Public privacy concerns

A drone-based shark surveillance system would require public acceptance. For this, beachgoers need to be aware of the sorts of data being collected by the drones, and to rest assured that this does not breach privacy legislation.

Reliable hardware

Although aerial drones can already automatically take off, fly routes, land and charge themselves, it is not clear how reliably this technology will stand up to the Australian beach environment. To be effective, we will need drones that can reliably function under heavy workloads in coastal conditions. Similarly, data transfer platforms also need to be fast and reliable.

Purpose-designed software

Image analysis software needs to be further developed to automatically detect sharks with a high level of accuracy. Customised software will also need to be developed to coordinate the missions of a team of drones and to ensure seamless video streaming to the portable wireless devices of beach authorities and users.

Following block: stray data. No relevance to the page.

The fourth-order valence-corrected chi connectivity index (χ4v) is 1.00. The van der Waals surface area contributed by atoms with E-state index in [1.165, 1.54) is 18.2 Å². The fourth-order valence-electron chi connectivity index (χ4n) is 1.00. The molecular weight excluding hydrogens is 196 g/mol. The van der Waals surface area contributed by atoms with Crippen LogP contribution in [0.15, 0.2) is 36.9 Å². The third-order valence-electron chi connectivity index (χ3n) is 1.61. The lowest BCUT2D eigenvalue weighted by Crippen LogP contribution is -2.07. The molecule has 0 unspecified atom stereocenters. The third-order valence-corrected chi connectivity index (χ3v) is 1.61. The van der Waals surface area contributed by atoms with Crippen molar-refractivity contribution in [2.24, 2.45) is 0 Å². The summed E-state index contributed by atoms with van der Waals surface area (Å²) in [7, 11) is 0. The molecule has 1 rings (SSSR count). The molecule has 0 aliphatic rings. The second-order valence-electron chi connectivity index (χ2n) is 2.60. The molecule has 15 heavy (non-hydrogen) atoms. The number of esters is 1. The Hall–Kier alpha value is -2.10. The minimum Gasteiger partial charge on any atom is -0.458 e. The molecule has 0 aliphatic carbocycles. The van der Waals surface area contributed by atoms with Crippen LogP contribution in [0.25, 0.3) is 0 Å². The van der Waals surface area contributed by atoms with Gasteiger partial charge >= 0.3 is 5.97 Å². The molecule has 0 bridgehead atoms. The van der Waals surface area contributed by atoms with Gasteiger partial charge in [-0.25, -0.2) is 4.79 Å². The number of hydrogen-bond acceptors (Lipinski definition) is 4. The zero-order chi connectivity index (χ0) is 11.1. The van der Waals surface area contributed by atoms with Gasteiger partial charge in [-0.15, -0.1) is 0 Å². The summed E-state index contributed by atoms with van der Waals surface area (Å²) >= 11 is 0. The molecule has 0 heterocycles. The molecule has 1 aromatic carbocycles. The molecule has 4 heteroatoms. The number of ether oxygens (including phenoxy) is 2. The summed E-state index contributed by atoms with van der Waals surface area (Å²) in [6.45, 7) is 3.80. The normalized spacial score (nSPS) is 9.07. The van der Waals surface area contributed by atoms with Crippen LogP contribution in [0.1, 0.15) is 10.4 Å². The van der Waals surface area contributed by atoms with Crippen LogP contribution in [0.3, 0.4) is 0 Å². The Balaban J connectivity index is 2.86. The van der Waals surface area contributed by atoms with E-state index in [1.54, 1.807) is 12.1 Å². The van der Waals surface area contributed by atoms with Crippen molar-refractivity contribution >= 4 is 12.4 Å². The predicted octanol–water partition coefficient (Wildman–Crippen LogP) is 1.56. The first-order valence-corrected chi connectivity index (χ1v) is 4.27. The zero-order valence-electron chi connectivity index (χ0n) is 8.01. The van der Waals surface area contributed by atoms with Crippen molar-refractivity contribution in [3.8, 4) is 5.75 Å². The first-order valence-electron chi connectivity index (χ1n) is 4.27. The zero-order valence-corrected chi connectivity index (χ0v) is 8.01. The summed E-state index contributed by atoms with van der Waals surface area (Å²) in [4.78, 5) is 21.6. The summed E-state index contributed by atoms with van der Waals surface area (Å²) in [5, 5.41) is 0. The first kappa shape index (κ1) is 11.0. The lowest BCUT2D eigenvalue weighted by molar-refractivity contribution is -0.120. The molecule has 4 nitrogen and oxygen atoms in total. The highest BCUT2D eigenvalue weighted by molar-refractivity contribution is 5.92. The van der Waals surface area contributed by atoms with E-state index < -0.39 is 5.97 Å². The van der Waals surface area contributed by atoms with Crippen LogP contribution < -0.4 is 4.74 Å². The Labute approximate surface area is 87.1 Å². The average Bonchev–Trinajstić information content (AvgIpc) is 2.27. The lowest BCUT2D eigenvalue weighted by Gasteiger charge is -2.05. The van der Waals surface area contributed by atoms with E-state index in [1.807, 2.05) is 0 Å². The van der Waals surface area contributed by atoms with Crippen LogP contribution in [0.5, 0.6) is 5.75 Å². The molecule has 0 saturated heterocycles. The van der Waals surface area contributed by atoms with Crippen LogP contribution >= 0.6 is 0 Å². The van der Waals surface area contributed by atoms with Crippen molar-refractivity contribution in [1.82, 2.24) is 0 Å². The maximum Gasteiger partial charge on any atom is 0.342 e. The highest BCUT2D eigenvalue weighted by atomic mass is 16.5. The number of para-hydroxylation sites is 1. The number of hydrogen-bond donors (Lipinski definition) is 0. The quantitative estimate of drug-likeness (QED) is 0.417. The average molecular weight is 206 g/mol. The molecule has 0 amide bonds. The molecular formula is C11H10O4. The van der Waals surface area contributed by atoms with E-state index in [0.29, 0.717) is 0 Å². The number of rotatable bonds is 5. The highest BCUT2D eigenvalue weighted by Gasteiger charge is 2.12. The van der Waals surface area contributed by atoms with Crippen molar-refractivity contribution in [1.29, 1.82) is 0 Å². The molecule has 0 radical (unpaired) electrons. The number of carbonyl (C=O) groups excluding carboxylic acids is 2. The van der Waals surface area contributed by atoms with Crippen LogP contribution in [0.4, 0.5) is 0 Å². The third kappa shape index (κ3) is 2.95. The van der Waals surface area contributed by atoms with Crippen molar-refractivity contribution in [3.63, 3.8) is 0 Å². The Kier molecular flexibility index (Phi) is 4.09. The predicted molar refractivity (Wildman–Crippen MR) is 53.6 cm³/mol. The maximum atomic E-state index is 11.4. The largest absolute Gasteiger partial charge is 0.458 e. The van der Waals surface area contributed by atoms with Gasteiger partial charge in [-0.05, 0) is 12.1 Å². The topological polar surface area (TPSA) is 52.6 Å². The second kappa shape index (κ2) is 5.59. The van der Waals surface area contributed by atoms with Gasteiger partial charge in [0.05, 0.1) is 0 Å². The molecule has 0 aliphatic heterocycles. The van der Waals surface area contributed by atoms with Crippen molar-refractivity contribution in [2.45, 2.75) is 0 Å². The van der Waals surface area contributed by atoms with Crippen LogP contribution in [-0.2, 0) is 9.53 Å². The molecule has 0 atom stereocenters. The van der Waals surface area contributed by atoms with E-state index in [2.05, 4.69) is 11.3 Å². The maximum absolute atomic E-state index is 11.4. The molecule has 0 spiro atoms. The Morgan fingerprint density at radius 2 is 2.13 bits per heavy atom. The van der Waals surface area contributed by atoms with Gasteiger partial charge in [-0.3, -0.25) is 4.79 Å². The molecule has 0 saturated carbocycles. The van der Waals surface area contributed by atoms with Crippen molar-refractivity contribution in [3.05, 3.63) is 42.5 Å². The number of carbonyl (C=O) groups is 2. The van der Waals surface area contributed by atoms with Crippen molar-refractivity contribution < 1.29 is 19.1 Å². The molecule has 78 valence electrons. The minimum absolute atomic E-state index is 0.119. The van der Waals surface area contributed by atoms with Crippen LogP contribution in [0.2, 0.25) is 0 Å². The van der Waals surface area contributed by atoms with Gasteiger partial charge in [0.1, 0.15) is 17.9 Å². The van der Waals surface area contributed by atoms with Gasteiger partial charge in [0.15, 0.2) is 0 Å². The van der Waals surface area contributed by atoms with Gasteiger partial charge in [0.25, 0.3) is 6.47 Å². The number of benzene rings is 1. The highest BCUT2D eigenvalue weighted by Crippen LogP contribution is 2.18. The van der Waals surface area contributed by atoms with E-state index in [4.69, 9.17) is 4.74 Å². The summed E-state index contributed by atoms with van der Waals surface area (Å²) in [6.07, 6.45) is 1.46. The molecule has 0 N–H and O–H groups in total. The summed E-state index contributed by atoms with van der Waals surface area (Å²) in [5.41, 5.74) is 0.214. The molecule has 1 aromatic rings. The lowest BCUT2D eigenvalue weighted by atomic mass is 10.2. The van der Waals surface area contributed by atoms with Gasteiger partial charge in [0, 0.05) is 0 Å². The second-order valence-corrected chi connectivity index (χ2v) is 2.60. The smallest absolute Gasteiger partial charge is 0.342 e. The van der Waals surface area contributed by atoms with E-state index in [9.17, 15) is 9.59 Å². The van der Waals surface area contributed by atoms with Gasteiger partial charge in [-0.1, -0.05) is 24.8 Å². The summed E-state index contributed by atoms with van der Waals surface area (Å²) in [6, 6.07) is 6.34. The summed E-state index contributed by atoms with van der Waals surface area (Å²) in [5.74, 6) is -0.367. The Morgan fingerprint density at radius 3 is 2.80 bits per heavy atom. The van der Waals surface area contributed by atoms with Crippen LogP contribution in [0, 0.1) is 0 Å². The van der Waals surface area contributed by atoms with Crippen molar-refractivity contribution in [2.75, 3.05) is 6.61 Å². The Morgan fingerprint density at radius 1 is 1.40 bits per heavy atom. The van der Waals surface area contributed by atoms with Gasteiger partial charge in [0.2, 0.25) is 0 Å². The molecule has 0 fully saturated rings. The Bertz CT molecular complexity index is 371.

In terms of the hardware and software challenges, there are a number of research groups racing towards solutions with the goal of commercialising their products. Once an automated drone-based technology for shark bite mitigation is in place, it should be possible to solve issues regarding legislation, safety and privacy.

Given the current rate of technological development and the falling costs of commercially available drones, fully automated drones could be reducing the risk of shark attacks on Australian beaches within five years. However, for many nervous beachgoers, this may not be soon enough.

Authors: Brendan Kelaher, Associate Professor of Marine Science and Management, Southern Cross University

Read more http://theconversation.com/how-drones-can-help-fight-the-war-on-shark-attacks-71633

Writers Wanted

'Severely threatened and deteriorating': global authority on nature lists the Great Barrier Reef as critical

arrow_forward

'Unjustifiable': new report shows how the nation's gas expansion puts Australians in harm’s way

arrow_forward